Hundreds of rioters stormed the Capitol building while Congress was trying to certify the 2020 presidential election results forcing lawmakers, including Romney, to evacuate the building to safety. Footage shows Capitol Police officer Eugene Goodman directed Romney away from the rioters during the insurrection.
Bobic on Thursday asked Romney for his response to Republicans “trying to rewrite history” about the January 6 riot.
“Well, I was there,” Romney said. “And what happened was a violent effort to interfere with and prevent the constitutional order of installing a new president, and as such it was an insurrection against the Constitution, it resulted in severe property damage, severe injuries and death.”
A Pennsylvania man was arrested and charged Tuesday over his participation in the January 6 Capitol attack after investigators used screenshots of his wife’s Facebook posts, which detailed the man’s alleged actions inside the government building, as evidence.
Prosecutors say Gary Edwards, 68, was captured on security footage and rioters’ live streams during the insurrection walking around the inside and outside of the Capitol building.
But authorities had some inadvertent help to kick off their investigation.
Following the riot, Edwards’ wife, Lynn Feiler Edwards, took to social media to describe, in detail, her husband’s alleged actions that day.
“Okay ladies let me tell you what happened as my husband was there inside the Capitol Rotunda,” Feiler Edwards said in a Facebook post, according to an FBI affidavit.
In his wife’s account, Edwards allegedly followed a “small group of young men dressed in military garb” into the Capitol after they broke a window and climbed in. As the crowd stormed the building, Feiler Edwards said police were “milling around doing nothing even after the breech.”
Once inside, she said her husband took on a helping role, assisting those who had been hit with “teargas blasts.” Once again, she said, the police were standing “right next to him as Gary poured water into their eyes.” According to the Facebook post, Edwards then “stayed to chat” with the police who were “calm.”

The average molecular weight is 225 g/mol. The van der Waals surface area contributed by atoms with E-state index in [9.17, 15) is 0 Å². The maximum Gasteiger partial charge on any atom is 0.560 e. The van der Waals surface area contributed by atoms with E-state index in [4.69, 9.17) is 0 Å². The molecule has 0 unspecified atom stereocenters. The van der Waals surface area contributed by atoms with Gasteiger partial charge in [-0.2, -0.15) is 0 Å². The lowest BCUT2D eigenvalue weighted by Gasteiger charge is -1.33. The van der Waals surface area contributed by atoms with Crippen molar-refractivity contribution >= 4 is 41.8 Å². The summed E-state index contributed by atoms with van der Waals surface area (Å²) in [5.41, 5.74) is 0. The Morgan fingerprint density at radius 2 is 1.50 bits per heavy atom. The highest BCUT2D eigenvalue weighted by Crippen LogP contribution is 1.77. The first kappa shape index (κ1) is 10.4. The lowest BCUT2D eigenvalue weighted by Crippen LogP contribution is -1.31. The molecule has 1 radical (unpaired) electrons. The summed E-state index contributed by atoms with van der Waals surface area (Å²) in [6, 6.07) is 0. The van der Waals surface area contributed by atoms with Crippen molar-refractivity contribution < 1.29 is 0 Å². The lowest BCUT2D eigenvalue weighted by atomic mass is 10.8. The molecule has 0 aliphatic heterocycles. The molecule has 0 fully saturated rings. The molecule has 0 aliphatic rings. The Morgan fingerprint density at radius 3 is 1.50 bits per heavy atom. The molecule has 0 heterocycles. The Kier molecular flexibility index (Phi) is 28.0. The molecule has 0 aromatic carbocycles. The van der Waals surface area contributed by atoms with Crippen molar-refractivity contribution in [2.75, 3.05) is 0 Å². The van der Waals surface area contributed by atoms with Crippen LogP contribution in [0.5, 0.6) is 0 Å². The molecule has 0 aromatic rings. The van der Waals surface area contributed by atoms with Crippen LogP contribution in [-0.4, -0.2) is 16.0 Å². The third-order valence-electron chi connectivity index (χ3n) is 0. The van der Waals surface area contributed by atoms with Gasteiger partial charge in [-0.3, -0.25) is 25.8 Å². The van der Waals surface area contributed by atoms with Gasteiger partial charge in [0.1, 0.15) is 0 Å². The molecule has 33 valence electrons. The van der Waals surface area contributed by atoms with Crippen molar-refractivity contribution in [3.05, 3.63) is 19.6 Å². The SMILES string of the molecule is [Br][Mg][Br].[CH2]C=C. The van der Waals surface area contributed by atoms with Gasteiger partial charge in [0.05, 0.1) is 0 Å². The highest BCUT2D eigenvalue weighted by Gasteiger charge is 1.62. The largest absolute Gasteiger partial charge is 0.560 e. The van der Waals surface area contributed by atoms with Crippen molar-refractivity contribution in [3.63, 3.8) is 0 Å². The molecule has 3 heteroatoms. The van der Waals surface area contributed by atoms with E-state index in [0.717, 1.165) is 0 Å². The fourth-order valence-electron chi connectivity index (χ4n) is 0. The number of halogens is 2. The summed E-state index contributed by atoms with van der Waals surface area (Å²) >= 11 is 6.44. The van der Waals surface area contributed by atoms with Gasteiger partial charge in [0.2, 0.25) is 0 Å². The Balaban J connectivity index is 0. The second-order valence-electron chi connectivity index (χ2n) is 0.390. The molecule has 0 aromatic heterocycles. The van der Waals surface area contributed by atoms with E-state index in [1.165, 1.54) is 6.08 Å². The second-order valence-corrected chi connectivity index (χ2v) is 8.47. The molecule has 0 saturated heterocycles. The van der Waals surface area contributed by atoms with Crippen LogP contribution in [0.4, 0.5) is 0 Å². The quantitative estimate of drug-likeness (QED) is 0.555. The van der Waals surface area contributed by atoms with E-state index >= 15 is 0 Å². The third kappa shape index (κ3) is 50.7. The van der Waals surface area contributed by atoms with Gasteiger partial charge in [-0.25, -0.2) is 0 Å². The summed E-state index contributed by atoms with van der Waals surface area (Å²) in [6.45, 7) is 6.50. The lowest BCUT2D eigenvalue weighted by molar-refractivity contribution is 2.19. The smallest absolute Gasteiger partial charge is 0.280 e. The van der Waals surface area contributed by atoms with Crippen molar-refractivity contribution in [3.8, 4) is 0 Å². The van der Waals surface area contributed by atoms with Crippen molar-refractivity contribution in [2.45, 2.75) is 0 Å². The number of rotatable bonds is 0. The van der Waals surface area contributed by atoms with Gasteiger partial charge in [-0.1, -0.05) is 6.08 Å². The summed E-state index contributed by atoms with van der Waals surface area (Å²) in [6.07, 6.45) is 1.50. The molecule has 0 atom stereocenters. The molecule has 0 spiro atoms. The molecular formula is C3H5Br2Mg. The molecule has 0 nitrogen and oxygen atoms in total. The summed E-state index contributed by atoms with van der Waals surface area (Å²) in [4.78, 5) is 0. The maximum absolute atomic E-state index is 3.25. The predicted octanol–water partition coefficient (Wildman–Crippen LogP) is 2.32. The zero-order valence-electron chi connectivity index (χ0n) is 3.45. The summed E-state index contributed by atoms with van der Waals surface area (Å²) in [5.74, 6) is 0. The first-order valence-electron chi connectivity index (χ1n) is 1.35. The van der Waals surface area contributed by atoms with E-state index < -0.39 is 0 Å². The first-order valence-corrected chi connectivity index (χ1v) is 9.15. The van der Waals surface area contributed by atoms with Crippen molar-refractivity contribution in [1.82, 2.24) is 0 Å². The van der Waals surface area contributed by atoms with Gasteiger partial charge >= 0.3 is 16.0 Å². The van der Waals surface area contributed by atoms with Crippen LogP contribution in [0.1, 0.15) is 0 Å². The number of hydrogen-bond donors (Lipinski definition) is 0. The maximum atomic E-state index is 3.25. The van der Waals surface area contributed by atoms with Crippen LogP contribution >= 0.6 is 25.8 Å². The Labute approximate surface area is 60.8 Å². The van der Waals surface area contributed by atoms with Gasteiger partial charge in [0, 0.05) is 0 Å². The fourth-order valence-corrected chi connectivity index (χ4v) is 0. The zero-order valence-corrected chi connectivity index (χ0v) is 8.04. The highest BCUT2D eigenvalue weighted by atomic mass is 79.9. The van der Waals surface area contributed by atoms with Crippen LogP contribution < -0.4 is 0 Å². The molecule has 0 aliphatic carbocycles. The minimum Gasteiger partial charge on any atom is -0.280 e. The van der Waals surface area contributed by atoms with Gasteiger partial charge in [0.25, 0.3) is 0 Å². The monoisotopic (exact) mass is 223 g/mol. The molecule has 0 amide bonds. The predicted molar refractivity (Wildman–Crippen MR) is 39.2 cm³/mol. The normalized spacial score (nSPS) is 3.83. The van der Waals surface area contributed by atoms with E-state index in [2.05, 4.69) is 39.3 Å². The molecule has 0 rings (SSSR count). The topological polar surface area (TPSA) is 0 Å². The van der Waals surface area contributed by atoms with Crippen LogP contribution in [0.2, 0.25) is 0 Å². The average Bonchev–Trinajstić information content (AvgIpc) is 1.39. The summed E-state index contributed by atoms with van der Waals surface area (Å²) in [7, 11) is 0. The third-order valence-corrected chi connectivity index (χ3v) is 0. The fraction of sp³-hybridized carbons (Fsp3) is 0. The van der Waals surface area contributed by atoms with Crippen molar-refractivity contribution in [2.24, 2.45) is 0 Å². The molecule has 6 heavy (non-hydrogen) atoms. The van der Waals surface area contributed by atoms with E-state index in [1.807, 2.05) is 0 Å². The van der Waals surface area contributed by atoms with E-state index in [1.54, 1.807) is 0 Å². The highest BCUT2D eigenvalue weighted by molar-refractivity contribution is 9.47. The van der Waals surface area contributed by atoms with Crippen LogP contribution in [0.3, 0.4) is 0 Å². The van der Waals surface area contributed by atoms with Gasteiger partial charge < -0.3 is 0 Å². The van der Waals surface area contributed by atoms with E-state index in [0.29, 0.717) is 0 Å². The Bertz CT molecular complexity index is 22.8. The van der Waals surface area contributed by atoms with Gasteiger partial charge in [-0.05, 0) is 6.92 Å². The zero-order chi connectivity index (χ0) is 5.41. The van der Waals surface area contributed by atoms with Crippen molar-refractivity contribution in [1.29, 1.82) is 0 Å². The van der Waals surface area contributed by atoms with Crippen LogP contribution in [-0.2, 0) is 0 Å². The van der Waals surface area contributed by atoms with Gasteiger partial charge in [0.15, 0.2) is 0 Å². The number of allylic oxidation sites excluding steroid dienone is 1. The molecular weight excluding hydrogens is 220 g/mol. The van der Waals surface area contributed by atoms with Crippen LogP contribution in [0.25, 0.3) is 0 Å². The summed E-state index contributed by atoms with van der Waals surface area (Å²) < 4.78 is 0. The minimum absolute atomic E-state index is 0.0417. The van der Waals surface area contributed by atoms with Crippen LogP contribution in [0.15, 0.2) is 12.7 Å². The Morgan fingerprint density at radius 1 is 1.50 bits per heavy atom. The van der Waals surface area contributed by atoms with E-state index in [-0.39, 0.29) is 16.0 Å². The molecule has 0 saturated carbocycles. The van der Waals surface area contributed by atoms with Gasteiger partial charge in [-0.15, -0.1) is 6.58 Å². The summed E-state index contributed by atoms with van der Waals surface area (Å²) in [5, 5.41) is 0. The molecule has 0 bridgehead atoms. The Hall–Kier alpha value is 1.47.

In a second post, Feiler Edwards claimed her husband carried US flags throughout the Capitol, sang the Star Spangled Banner twice, chanted with fellow insurrectionists, and then departed when asked to leave.
“These were people who watched their rights being taken away, their votes stolen from them, their state officials violating the constitutions of their country and people who are not being given the opportunity to be able to have evidence shown,” Feiler Edwards reportedly wrote.
But while Felier Edwards was lamenting her husband’s lack of opportunity to “have evidence shown,” somebody viewing her Facebook was screenshotting her posts as evidence that would eventually help lead to his arrest.
Prosecutors say an anonymous tipster took screenshots of the Facebook posts and forwarded them to investigators in February. The Justice Department later found social media photos and video footage that placed Edwards at the Capitol during the attack, court documents said.
According to the affidavit, Feiler Edwards’ Facebook posts were deleted or removed from public view some time after January 6.
Feiler Edwards did not respond to Insider’s request for comment.
Authorities arrested Edwards on Tuesday and charged him with five counts, including violent entry and disorderly conduct on Capitol Grounds, disruption of official business, and parading, demonstrating, or picketing in a Capitol Building.
The US Justice Department on Wednesday released a series of new videos that show the alleged assault of officer Brian Sicknick during the January 6 Capitol attack, including the moment prosecutors say a protester sprayed a substance at Sicknick, which caused him to retreat behind the police line to wash out his eyes.
Sicknick, 42, died one day after the siege, and was lauded as a hero in the aftermath of the attack. Earlier in April, the Office of the Chief Medical Examiner in Washington, DC, ruled Sicknick died of natural causes. The medical examiner found the officer had two strokes before his death. He told The Washington Post, “all that transpired” during the Capitol riot “played a role in [Sicknick’s] condition.